Mogwai - Atomic (Cover Artwork)
Staff Pick


Atomic (2016)

rock nation

Mogwai have always produced some of the finest emotional rollercoasters in the post-rock universe. Having them take the soundtrack they did for the BBC Storyville documentary "Atomic: Living in Dread and Promise" and rework it into this album is something that captures so many things. The essence of mankind, the limits and non-limits of imagination, boundaries we refuse to be confined to, ideas tested, ideals we shun and so many other issues revolving around our characteristic, nature and evolution. These are all brought forward in this musical commentary on our progress as a species but what's even more amazing, is that as they shape moods amid the most sublime instrumentation, they still finds ways to stick to their core yet retool and repurpose their musical style that leaves this record somewhere in between abstract and pure cinema. Atomic is one of their most creative and telling endeavors to date. It's more an experience than an album...

Every subtlety, idiosyncrasy and nuance are brought out so craftily as they leave you mulling over the nuclear age. They take your mind far away from the documentary and leave you with a visual space to run wild with. The wonders of the x-ray, the impending doom and sense of dread over the likes of the Cold War and Chernobyl aren't too far behind as well when your mind dials back and starts correlating to the BBC film. They kick off with a sense of optimism. Soothing horns, twinkly piano keys and lush synth- effects on "Ether". Cinematic, indeed. Something you expect to see in Danny Boyle's "Sunshine". Suddenly, they sharply swing to the darker and more cynical synth beats on "Scram". This tosses away the shimmery vibe and deals with more jagged, dogged beats. Ones that no doubt play on your emotions and leave you with a restrained yet anxious feeling.

"Pripyat" (an abandoned town near Chernobyl), "Fat Man" and "Little Boy" follow similar soundscapes - edgier, rougher and more dystopian; setting the stage for that huge wall of sound called "Tzar". It's one of the few tracks they blaze the guitars on and really pay homage to their more conventional, aggressive work. However, the experimental routes taken on the electronica-influenced "U-235" and the comforting pianos on "Are You A Dancer?" shows how the album plays off its title. Seductive. Luring you in to something you know is powerful. Dangerous. Yet you can't help but awe at the beauty in its destructive wake.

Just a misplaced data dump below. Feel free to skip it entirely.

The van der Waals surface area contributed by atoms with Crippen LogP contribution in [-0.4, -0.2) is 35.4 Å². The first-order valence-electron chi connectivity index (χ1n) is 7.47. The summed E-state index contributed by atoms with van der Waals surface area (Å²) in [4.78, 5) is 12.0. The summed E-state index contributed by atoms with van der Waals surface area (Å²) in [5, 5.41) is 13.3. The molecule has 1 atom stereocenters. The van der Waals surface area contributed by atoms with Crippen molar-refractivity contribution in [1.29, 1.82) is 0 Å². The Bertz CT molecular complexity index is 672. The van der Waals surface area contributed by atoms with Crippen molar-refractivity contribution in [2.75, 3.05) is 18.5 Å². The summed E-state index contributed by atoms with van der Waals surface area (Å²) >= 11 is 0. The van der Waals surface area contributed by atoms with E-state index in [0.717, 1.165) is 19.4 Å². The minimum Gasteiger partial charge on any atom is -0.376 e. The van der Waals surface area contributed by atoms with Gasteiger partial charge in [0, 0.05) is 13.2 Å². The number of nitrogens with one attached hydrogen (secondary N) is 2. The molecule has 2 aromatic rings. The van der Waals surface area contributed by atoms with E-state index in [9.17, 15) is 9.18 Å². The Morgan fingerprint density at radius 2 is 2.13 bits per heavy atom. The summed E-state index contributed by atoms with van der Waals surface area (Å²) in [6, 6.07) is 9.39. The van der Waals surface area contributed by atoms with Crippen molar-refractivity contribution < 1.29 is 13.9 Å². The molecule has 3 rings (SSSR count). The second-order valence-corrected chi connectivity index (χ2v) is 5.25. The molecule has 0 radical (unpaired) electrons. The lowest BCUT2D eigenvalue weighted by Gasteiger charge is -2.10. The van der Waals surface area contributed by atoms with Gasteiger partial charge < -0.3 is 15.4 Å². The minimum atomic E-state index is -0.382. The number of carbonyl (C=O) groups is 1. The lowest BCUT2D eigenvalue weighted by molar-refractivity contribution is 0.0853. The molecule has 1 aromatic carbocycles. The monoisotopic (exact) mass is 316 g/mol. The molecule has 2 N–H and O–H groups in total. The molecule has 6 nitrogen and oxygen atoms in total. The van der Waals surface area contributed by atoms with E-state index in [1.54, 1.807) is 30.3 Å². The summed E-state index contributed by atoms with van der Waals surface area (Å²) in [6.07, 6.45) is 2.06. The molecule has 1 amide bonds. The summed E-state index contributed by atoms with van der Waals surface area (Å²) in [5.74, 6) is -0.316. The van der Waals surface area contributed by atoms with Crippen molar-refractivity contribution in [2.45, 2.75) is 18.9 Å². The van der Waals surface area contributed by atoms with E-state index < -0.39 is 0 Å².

In taking in these tracks, eyes closed, I had a vision. As only Mogwai could inspire. A little girl in a field of daisies. Playful and optimistic. Plucking and smiling. Only to be interrupted by flashes of light in the sky. And as they fall, blinding and eviscerating everything in its path; we cut to black. And in this post-apocalyptic decay, we see someone in their hazmat suit looking at bones, rock, ash and basically, a world destroyed. Yet somehow, the person sees a daisy growing in the dirt. Pulls off their mask and looks at it. It's the same girl whose tears drop onto its petal...and she takes her first real, deep breath in ages. That's what this album does. It warps your senses, paints vivid imagery into your mind and builds worlds -- ones you know and ones you can only imagine. Atomic is a powerful artistic knife to your skull and leaves an impression that's lasting, to say the least. It's an esoteric trip that says a lot, without words.